Clinton Aide Named 'Co-Conspirator'

WASHINGTON -- Senior White House official Bruce Lindsey, one of U.S. President Bill Clinton's closest confidants, will be named an unindicted co-conspirator in the bank-fraud trial that Whitewater independent counsel Kenneth Starr has just opened in Little Rock, Arkansas, a defense lawyer in the case said Wednesday.

Clinton promptly defended Lindsey, an Arkansas friend of nearly 30 years, while Lindsey himself told reporters he had done nothing improper as treasurer of Clinton's 1990 gubernatorial re-election campaign. The campaign is the principal focus of the newly opened fraud and conspiracy trial involving two longtime Clinton political backers whom he appointed to state positions. Clinton is scheduled to testify for the defense, probably early next month.

Starr had investigated Lindsey's role as treasurer last year and that May decided against seeking an indictment against him. Clinton said Lindsey was "thoroughly investigated and not charged, with ample opportunities. I've got lots of confidence in him. I'm confident he didn't do anything wrong."

Naming Lindsey now as an unindicted co-conspirator would be a courtroom tactic Starr's prosecution team might use to introduce potentially damaging hearsay testimony that would otherwise be inadmissible. Such a move would have little legal importance, but could further hurt the image of a White House already grappling with several Whitewater-related embarrassments.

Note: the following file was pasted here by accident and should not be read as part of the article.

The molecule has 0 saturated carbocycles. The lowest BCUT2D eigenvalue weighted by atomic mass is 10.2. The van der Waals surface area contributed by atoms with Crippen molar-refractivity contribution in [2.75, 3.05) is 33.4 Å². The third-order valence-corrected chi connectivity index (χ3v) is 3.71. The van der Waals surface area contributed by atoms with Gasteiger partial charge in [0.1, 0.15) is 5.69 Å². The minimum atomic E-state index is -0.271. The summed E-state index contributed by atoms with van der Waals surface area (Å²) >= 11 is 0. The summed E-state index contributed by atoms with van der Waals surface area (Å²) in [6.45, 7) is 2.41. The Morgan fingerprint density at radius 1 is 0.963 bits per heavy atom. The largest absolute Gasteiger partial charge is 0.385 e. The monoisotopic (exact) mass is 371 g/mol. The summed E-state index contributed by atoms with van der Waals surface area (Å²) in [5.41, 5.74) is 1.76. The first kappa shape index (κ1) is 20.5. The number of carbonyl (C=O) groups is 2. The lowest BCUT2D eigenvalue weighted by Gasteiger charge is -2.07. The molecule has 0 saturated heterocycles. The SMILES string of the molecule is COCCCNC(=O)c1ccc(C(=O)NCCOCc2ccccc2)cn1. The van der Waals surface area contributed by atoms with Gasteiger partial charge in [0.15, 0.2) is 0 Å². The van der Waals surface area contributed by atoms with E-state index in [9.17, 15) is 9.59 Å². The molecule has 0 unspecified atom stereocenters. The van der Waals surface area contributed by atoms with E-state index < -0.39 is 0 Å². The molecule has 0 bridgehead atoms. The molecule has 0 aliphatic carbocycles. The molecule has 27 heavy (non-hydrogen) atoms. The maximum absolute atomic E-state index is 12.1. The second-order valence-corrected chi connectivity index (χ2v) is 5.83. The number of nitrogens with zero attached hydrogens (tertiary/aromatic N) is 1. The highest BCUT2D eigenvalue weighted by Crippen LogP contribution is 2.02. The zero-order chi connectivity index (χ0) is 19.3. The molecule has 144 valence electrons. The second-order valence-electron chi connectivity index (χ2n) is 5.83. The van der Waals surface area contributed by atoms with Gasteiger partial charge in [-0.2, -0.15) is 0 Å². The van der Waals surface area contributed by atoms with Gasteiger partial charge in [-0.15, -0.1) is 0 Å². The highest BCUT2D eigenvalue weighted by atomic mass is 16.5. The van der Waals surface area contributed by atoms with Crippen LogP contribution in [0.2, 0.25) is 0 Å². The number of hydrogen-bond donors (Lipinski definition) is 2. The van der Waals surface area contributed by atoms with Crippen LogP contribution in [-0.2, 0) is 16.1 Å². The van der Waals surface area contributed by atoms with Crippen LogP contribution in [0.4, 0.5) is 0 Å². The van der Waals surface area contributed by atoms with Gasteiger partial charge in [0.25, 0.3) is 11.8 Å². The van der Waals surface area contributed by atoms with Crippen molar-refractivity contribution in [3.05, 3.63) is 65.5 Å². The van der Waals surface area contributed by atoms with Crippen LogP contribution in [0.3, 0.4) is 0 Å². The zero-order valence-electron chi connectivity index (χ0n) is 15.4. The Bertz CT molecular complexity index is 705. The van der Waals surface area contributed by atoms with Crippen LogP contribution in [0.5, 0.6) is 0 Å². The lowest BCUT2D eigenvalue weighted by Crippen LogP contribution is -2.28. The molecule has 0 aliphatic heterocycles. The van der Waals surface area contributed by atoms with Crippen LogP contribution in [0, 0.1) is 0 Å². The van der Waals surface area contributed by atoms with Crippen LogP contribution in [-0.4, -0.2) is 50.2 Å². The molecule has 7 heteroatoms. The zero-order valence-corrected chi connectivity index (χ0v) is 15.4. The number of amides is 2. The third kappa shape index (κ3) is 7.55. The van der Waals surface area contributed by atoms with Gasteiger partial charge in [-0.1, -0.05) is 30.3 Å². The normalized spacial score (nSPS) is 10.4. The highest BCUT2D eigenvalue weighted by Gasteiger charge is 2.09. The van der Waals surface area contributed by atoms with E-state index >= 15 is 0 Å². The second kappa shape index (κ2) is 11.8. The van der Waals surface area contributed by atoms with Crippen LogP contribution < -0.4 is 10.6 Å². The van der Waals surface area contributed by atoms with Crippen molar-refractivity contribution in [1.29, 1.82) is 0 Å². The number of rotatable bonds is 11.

"It has political significance, obviously," said Allen Snyder, Lindsey's Washington-based attorney.

Snyder said Starr's office had not notified him of any decision to name Lindsey, but in Little Rock, Dan Guthrie, a Dallas lawyer for one of the two defendants, told reporters he had been told by Starr aides that they intended to name Lindsey at some point in the trial that opened Monday.

"The independent counsel has chosen to brand him -- without him really having an opportunity to defend himself, quite frankly -- an unindicted co-conspirator," Guthrie said. Starr's office declined to comment Wednesday.

When naming someone as an unindicted co-conspirator, a prosecutor merely announces it in open court; the person faces no subsequent legal action just for being named. Carl Stern, a Justice Department spokesman, said the practice is "sort of disfavored" today, largely because "it's fundamentally unfair for someone not to be able to have a trial to clear their name." But, he added, prosecutors will still name some individuals, particularly if they intend to use their testimony at trial. Lindsey has been subpoenaed to testify for the defense.

Lindsey, 48, a White House deputy counsel, met Clinton in 1968, when the two men worked for Arkansas Senator J.W. Fulbright, a Democrat. After Clinton lost his first gubernatorial re-election effort in 1980, he went to work for Lindsey's Little Rock law firm.

Lindsey was a member of Clinton's original 1992 campaign team and came to Washington along with a host of other close friends from Clinton's Arkansas days. He is Clinton's shadow and hearts partner on trips abroad.

Lindsey's work as Clinton's 1990 treasurer brought him in close contact with the defendants in the new Little Rock trial, Herby Branscum and Robert Hill, two country bankers who own the Bank of Perry County in rural Arkansas.

The bank held Clinton's campaign accounts and loaned him $180,000 for the race. The bankers are charged with diverting $13,000 in bank funds to reimburse themselves and family members for contributions to political campaigns, including Clinton's 1990 re-election effort.